Reason Podcast

Is the First Amendment Flourishing or Floundering in the 21st Century?: Podcast

Nadine Strossen, Eugene Volokh, and Stephanie Slade discuss freedom of speech, assembly, and religion at Reason's 50th anniversary.

|

A few weeks ago in Los Angeles, Reason celebrated its 50th anniversary. To mark that milestone, we hosted a series of discussions taking the measure of how far the world has come since 1968 in relation to a bunch of topics that we've long been interested in. I'm happy to share with you a panel titled "The First Amendment in the 21st Century."

Arguably, nothing is more fundamental to Reason's commitment to a libertarian world of "Free Minds and Free Markets" than the rights guaranteed by the First Amendment: freedom of speech, assembly, religion, and redress. Yet today's world seems to be filled with paradoxes when it comes the First Amendment: Thanks to technology and the breakdown of gatekeeper institutions, we're freer than ever to say what we want, yet expression everywhere seems haunted or blocked by hate-speech laws and formal and informal codes. Recent attempts by different levels of government to force businesses to provide birth control or wedding cakes in ways that run counter to the faith of owners have been rebuffed, but in the narrowest of terms. Is the First Amendment flourishing or floundering?

What follows is a wide-ranging and freewheeling conversation about all that and more, featuring a slugger's row of participants and moderated by me. The participants included:

We'll be releasing more podcasts from Reason's 50th anniversary over the coming weeks.

Subscribe, rate, and review our podcast at iTunes. Listen at SoundCloud below:

Don't miss a single Reason Podcast! (Archive here.)

Subscribe at iTunes.

Follow us at SoundCloud.

Subscribe at YouTube.

Like us on Facebook.

Follow us on Twitter.

NEXT: Conspiracy Scholars Plot to Produce a Book

Editor's Note: We invite comments and request that they be civil and on-topic. We do not moderate or assume any responsibility for comments, which are owned by the readers who post them. Comments do not represent the views of Reason.com or Reason Foundation. We reserve the right to delete any comment for any reason at any time. Report abuses.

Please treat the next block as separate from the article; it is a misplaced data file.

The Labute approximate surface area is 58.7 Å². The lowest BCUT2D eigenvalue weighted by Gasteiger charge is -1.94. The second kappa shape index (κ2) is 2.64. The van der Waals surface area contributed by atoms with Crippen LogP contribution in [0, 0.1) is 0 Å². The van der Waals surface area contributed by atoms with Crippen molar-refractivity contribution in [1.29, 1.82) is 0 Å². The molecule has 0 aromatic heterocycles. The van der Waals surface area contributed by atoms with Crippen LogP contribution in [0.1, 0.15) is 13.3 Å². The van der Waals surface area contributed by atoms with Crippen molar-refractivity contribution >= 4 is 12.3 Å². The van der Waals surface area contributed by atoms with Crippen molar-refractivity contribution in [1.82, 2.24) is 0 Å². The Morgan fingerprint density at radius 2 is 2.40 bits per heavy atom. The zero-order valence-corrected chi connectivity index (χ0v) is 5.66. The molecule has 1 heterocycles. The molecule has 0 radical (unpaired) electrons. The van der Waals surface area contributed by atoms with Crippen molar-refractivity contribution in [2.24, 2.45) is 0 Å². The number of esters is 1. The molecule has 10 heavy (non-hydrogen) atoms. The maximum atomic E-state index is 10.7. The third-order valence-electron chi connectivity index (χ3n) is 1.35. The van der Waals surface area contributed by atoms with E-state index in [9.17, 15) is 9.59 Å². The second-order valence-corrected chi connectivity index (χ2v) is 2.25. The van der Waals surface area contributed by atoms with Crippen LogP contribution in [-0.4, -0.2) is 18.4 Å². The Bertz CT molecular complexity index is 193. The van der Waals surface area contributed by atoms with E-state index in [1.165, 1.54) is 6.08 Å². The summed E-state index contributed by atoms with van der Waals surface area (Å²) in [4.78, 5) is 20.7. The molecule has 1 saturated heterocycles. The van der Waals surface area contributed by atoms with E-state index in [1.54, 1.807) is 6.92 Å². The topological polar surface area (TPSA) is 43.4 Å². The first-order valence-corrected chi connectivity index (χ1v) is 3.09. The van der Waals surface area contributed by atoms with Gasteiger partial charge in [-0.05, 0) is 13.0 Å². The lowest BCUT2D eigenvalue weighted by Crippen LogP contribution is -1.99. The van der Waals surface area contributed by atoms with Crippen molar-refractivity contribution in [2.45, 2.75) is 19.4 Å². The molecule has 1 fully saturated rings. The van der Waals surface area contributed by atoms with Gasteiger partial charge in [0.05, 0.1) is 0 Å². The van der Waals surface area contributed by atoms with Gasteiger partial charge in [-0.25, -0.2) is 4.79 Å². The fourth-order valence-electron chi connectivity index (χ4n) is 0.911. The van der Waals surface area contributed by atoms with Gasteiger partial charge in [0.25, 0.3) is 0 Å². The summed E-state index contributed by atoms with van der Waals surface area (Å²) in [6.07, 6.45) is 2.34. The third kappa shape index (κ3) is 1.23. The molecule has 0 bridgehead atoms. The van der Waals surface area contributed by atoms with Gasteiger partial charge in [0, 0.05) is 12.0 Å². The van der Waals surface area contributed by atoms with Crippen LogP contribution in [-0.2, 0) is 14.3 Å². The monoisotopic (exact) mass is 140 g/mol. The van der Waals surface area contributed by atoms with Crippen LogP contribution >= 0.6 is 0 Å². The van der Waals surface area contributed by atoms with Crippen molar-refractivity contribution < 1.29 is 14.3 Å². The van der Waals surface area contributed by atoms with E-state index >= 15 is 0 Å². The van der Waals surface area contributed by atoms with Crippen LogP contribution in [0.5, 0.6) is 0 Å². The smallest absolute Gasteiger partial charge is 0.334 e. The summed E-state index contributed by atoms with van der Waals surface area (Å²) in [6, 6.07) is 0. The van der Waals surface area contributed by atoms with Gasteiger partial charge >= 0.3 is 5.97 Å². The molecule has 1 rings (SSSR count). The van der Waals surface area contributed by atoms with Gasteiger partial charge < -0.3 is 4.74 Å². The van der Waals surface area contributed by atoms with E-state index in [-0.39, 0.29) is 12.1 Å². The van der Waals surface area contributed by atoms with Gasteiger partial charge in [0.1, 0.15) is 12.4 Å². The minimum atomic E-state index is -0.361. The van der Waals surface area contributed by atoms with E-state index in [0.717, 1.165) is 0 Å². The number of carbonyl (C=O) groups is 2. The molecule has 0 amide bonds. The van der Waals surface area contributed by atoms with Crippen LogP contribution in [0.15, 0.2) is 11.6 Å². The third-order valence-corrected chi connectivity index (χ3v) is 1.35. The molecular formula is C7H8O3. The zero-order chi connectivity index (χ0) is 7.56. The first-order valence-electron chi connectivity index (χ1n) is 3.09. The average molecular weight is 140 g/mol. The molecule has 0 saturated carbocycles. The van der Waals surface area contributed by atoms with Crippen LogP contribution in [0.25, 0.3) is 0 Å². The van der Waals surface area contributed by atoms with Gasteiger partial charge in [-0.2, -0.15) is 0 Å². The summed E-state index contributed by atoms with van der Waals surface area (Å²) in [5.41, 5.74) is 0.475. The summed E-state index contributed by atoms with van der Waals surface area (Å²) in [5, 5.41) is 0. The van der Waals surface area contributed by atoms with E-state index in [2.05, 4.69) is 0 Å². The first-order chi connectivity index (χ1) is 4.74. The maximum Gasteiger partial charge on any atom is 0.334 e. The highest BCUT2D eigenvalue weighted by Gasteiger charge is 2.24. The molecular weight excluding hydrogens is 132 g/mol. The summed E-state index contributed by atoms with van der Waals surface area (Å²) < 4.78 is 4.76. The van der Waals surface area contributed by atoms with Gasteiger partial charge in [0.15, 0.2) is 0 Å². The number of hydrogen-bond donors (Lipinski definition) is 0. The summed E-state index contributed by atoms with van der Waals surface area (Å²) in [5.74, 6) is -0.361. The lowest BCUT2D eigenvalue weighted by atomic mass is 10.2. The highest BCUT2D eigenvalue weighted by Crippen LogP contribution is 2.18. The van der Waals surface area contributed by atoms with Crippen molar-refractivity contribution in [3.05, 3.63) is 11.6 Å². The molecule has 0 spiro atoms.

1. For another perspective on the First Amendment, everyone should read Reason contributor Noah Berlatsky’s excellent piece Is the First Amendment too broad? The case for regulating hate speech in America.

    #LibertariansAgainstHateSpeech
    #BringBackBerlatsky

  2. “If you’re a baker and someone wants a baklava, just make them a baklava, OK?”

    –Justin Amash on the Khashoggi killing

  3. It’s flourishing. Trump came in and tried to systematically attack from all directions – e.g. libel laws, fake news, flag burn bans, etc. But he failed at every attempt. His failure actually I attribute to Obama, who took every opportunity to vindicate free speech in all his speeches. For example, he would remind us not to overreact after terrorist attacks, because many people were pressuring him to curtail civil liberties. Nevertheless, free speech is under serious attack from many ‘civil rights’ orgs. E.g. the ADL and SPLC are demanding bans on ‘hate speech’, and the Holocaust Museums are demanding that Facebook curtail ‘Holocaust denial’. (Yes I know Facebook is a private company and well within its rights, but that doesn’t make it right.) Soros is attacking Facebook as ‘evil’, even though it is the main conduit for fighting hate and lobbying for free speech from around the world. (Remember, the whole purpose of free speech is to prevent violence.) Also Bloomberg is undermining gun rights. We must be vigilant against these agendas and fight them aggressively – using the very tool that we are protecting.

  4. We will see laws against “hate” speech in the U.S. within the next 20 years. It will include speech and symbols.

    1. And I will break the law and be sent to a special room for socialist re-education.

  5. America: Land of the free*

    *some restrictions may apply
    *permit may be required
    *subject to change without notice

  6. Stephanie Slade: (11:43) “…I’m no great fan of the president but on religious freedom he’s been quit good on this issue.” Can you believe that I’m fed up with the caveat being put forward of not liking the president but like his policy(ies)?

    This begs a question Stephanie and that is what would Trump have to do for you to like/accept even be neutral enough to just discuss his policies as far as their intentions and effects without the personal virtue signaling crap? I dare say, taking a Wild Ass Guess, that there isn’t anything.

    Which begs a second question, how are your views any different than a southern redneck’s views towards blacks during Jim Crow?

Please to post comments